The Src family members are a group of protein tyrosine kinases and play key roles in initiating growth-related signaling in response to a diverse of stimuli [16–19]. Ras often functions at downstream of Src and exists in two conformations: a GTP-bound active state and GDP-bound inactive state. Ratios of GTP- and GDP-bound Ras are controlled by guanine nucleotide exchange proteins and GTPase-activating proteins, the activity of which responds to activation of extracellular (such as growth factors) or intracellular receptors (like Src) [19–22]. Once interacting with the effectors, signals generated from Ras influence cell growth, migration and other activities. The best characterized effectors of Ras are various serine/threonine kinases, for example, Raf/MAPK, PI3K/Akt or Rho/Ral [23–25]. An aberrant activation of Ras is shown to upregulate ROS and perturb redox state to promote cell transformation or tumorigenesis, including Cr(VI)-induced carcinogenesis [26, 27].
Protein kinase C (PKC) constitutes the canonical signaling pathway downstream of growth-related receptors and functions as a tumor promoter [28–30]. The family of PKC consists of more than 10 isoforms that are serine/threonine kinases . Stimulation of G-protein-coupled or tyrosine kinase receptors (such as Src) activates phospholipase C (PLC) that then triggers transient generations of IP3 and diacylglycerol (DAG). DAG in tern stimulates PKC to elicit phosphorylation cascades, leading to upregulations of genes related genes for promoting cell growth or survival. The activities of the conventional PKC isoforms (such as α and β) depend upon DAG and calcium. Abnormal increases of PKC activity or expression are detected in many types of human malignancies [31–33].
Bcl-2 plays an important role in supporting cell survival or establishing drug resistance in cancer cells [34–36]. Upon apoptotic stimulation, this anti-apoptotic factor translocates from the endoplasmic reticulum (ER) to the mitochondria to prevent cytochrome c releasing [37–39]. In addition, Bcl-2, via its BH1-4 domains, interacts with various pro- or anti-survival factors to regulate apoptosis. It was shown that Bcl-2 bound to Bax (a pro-apoptotic factor) and blocked apoptosis . Post-translational modifications (especially phosphorylation) take part in the regulation of Bcl-2 function . Studies showed that Bcl-2 anti-apoptotic function required the phosphorylation at its serine residue [41, 42]. It was also reported that the augmented level of Bcl-2 phosphorylation correlated well with the increase of the resistance of small cell lung cancer cells to anti-cancer drugs [41, 42]. In addition, PKC was implicated to be involved in Bcl-2 modifications and degradation.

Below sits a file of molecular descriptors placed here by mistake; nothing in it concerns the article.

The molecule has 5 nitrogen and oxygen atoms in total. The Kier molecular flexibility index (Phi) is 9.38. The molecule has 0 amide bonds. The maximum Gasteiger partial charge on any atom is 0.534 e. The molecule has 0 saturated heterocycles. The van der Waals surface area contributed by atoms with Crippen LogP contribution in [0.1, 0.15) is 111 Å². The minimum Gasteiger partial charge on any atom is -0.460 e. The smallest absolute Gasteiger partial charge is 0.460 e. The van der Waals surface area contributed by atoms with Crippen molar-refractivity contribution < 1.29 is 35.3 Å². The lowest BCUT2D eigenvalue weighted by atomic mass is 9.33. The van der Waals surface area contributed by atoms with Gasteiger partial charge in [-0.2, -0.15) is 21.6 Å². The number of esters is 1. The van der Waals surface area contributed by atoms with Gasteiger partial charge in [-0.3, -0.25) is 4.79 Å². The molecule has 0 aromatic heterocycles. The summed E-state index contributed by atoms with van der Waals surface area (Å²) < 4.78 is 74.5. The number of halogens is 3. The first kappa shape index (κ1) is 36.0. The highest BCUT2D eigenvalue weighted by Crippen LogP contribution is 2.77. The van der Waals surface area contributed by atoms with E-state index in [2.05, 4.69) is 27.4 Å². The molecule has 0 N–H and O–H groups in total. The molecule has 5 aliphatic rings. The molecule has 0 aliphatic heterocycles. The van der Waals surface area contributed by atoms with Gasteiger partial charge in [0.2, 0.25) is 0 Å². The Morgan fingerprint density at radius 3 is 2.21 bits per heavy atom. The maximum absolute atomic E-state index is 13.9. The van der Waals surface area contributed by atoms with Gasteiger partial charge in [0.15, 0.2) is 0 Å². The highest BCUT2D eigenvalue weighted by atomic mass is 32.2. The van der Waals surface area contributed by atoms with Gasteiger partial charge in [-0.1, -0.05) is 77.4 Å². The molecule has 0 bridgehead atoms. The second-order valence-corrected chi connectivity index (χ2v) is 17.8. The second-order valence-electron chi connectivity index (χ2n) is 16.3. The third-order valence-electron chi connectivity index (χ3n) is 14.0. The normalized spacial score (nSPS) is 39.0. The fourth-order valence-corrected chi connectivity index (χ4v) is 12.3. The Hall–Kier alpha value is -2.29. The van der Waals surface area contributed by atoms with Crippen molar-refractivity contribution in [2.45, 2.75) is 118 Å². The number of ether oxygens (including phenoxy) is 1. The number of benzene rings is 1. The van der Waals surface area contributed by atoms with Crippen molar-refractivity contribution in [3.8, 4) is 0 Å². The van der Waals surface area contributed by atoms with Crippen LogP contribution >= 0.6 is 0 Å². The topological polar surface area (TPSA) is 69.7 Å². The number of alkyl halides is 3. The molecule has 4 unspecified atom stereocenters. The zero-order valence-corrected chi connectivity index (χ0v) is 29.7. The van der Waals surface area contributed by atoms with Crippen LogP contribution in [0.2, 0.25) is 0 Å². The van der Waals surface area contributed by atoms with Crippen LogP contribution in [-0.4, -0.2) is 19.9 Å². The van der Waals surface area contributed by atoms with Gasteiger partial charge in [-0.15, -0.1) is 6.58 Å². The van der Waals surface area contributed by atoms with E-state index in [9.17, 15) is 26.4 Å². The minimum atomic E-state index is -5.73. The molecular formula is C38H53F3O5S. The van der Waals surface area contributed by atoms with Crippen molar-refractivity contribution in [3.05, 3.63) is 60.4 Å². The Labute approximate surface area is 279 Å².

In this study, we used human bronchial epithelia BEAS-2B cells and keratinocytes that are in the first lines of human body in contact with Cr(VI). Our study showed that PKC in these cells was activated by the transient or chronic exposure of this metal toxin, which was in a Src/Ras-independent fashion. The activation of PKC by Cr(VI) was necessary for the cells to undergo transformation as well as to establish the resistance to doxorubicin. These actions appeared involving PKC-induced upregulation of Bcl-2 stability. After the co-inhibition of PKC and Ras, persistent or chronic Cr(VI)-exposed cells could no longer be transformed and regained the sensitivity to doxorubicin. Thus, our study indicates that PKC acts as a critical player in Cr(VI)-mediated carcinogenesis.
Cr(VI) stimulates and sustains PKC activity
PKC, as an important signal transducer, participates in regulating cell proliferation, migration and apoptosis [28–30]. However, the role of PKC in Cr(VI)-mediated carcinogenesis remains unclear, regardless of the studies showing the involvement of several mitogenic pathways (such as Src/Ras, JNJ/p38) in this metal toxin-induced actions. Therefore, PKC expression in human bronchial epithelial cells and keratinocytes with or without transient (2 h) or chronic exposure (<2 h) to Cr(VI) was first tested by immunoblotting (Figure 1A). The expression levels of this kinase in the cells were not altered by Cr(VI) treatment at different testing times. PKC activity was then analyzed after transient or chronic Cr(VI) exposure (Figure 1B). Phorbol 12-myristate 13-acetate (PMA, a PKC stimulator) was used as a positive control, and strongly stimulated PKC activity. The transient Cr(VI) treatment moderately upregulated PKC activity, which was slightly declined, but sustained in response to the prolonged exposure. AP-1 (a transcription factor) is downstream of PKC and composed of homo- or heterodimers of c-Jun, c-Fos or ATF . To further determine PKC activation, the phosphorylation or activation status of c-Jun in the cells was examined following Cr(VI) exposure at different times (Figure 1C). c-Jun was phosphorylated in the cells received Cr(VI) treatment for 2 h, which was attenuated, but maintained at a moderate level following the chronic exposure (Figure 1C, left panels). The folds of increased, phosphorylated c-Jun were also measured by the phosphor-imager (Figure 1C, right panel).